Accumulating evidence shows that impaired adult neurogenesis in the hippocampus is implicated in the pathogenesis of SCZ (Table 1). Decreased proliferation of adult neural stem cells in the DG and reduced hippocampal volume often coincide with impaired cognitive and affective functions, which are commonly identified in animal models and schizophrenic patients. The question of how dysregulation of neurogenesis in the adult brain participates in the progression of SCZ arouses more and more interests. As SCZ is a neurodevelopmental disorder, many risk genes have an impact on both early brain development and adult neurogenesis. Thus, adult neurogenesis provides an attractive model to study the neurodevelopmental process, as it generalizes each step of neuronal development, including proliferation, specification, migration, dendritic branching and synapse formation. Although numerous susceptibility genes/molecules have been uncovered by genetic analysis and high-throughput sequencing, their functions still remain elusive. The studies on the roles of these susceptibility genes/signaling pathways in adult neurogenesis might shed some light on the understanding the etiology of SCZ and identifying potential therapeutic targets, which could facilitate the development of novel medication and treatment.

Table 1 Studies of schizophrenia risk genes and related signaling pathways in adult neurogenesis.
Genes or signaling pathways
Effects on adult neurogenesis
Behavior deviations
Post-mortem or genetic studies
DISC1Suppression of Disc1 expression results in accelerated neuronal integration, mispositioning of new DG granule cells, accelerated dendritic development, premature cell cycle exit and differentiationHyper-locomotion, depressive-like behavior, cognitive deficits (object place recognition test, Morris water maze test)[16,18,20,23][130-132]
NRG1NRG1 treatment induces increased ventral DG cell proliferation and neurogenesis.NRG1 regulates both excitatory and inhibitory synaptic transmission in the adult brain and abnormal neurotransmission and/or synaptic plasticity have been observed in the schizophrenic brainNrg1 hypomorphs showed hyperactivity in a number of tests, including the novel open-field test and the alternating-Y maze, impaired social behavior and increased aggression[36,37,133][30-32]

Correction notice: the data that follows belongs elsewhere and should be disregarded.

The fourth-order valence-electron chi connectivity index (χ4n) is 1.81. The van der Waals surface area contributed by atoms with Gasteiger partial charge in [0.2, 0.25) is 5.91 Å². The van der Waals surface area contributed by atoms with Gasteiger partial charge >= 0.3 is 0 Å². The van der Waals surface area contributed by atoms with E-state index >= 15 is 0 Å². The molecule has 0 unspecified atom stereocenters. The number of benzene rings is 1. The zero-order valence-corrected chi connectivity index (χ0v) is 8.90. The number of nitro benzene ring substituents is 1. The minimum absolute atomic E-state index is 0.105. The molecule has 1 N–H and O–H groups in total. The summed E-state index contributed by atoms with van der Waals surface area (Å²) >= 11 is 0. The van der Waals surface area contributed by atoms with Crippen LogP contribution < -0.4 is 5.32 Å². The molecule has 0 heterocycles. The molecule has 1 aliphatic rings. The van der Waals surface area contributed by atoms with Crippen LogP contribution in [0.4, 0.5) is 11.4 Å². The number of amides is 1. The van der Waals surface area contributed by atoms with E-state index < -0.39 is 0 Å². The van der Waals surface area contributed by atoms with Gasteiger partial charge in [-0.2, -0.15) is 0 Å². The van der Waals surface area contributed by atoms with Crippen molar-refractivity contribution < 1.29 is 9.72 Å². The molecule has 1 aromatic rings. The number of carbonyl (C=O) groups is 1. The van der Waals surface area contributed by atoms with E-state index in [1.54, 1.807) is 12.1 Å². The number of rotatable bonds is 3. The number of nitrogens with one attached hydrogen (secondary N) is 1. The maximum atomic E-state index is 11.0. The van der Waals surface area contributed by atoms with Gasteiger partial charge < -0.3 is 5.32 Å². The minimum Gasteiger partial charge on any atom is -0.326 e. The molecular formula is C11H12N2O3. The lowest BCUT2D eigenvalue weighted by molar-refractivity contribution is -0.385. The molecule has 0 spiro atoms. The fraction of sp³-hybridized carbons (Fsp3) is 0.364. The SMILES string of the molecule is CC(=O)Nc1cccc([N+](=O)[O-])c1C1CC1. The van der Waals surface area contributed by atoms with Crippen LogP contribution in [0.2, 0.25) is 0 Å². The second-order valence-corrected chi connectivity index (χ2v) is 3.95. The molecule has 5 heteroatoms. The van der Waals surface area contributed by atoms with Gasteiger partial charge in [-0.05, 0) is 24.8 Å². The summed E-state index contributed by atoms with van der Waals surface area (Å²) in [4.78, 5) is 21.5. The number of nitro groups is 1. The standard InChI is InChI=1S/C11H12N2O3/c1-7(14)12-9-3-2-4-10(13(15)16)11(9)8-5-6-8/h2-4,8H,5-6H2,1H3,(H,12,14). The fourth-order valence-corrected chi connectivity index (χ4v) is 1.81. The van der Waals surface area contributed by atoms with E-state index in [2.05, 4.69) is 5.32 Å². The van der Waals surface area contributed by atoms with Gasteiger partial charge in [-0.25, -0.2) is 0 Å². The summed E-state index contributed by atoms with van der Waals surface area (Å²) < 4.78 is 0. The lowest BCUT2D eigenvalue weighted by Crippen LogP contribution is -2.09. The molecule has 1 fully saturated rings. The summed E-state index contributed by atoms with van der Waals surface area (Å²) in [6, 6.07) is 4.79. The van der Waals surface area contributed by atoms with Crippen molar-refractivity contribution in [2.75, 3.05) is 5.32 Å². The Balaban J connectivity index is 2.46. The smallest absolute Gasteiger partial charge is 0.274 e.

SNAP-25Snap-25 mutant mice display histologically and electrophysiologically immature DG neurons. Inactivation of Snap-25 in adult neural stem cells results in enhancement of proximal dendritic branching of new-born neurons in the DG and robust efferent mossy fiber output to the CA3 regionWorking memory deficits, impaired contextual fear-discrimination learning[47,48][43,44]
CACNA1CCacna1c deletion results in decreased progenitor proliferation and reduced survival of new-born neuronsCacna1c heterozygous mice display reduced locomotion, fear learning, and impaired spatial memory[57-61][53-56]
ReelinAdult Reeler mutants show decreased proliferation, aberrant migration and dendritic development of new-born neuronsHeterozygous Reeler mice show a significant reduction in contextual fear conditioned learning and an age-dependent decrease in prepulse inhibition of startle[82-84,86][69-71,74-77]
Wnt signalingOverexpression of stabilized β-catenin leads to enlarged brain and expanded neural precursor population. Wnt7a knockout mice show fewer neural stem cells. Wnt5a knockdown decreases the number of immature neurons. Tcf4 heterozygotes show reduced size of neural stem cell pool and impaired maturation and survival of adult-born neuronsDvl knockout mice display reduced social interaction and deficits in prepulse inhibition of acoustic and tactile startle. Forebrain-specific β-catenin knockout mice show a depression-like phenotype. Apc heterozygote shows hypoactivity and a severe performance deficit in working memory[90,96,106,107,134,135][98-100,112]
Notch signalingInactivation of Notch1 blocks self-renewal of neural stem cells, reduces mitotic progenitors and neurogenesis. Adult deletion of RBPj leads to depletion and exhaustion of neural stem cellsNotch1 heterozygote displays deficits in spatial learning and memory[100,121,122,128,129][116-118]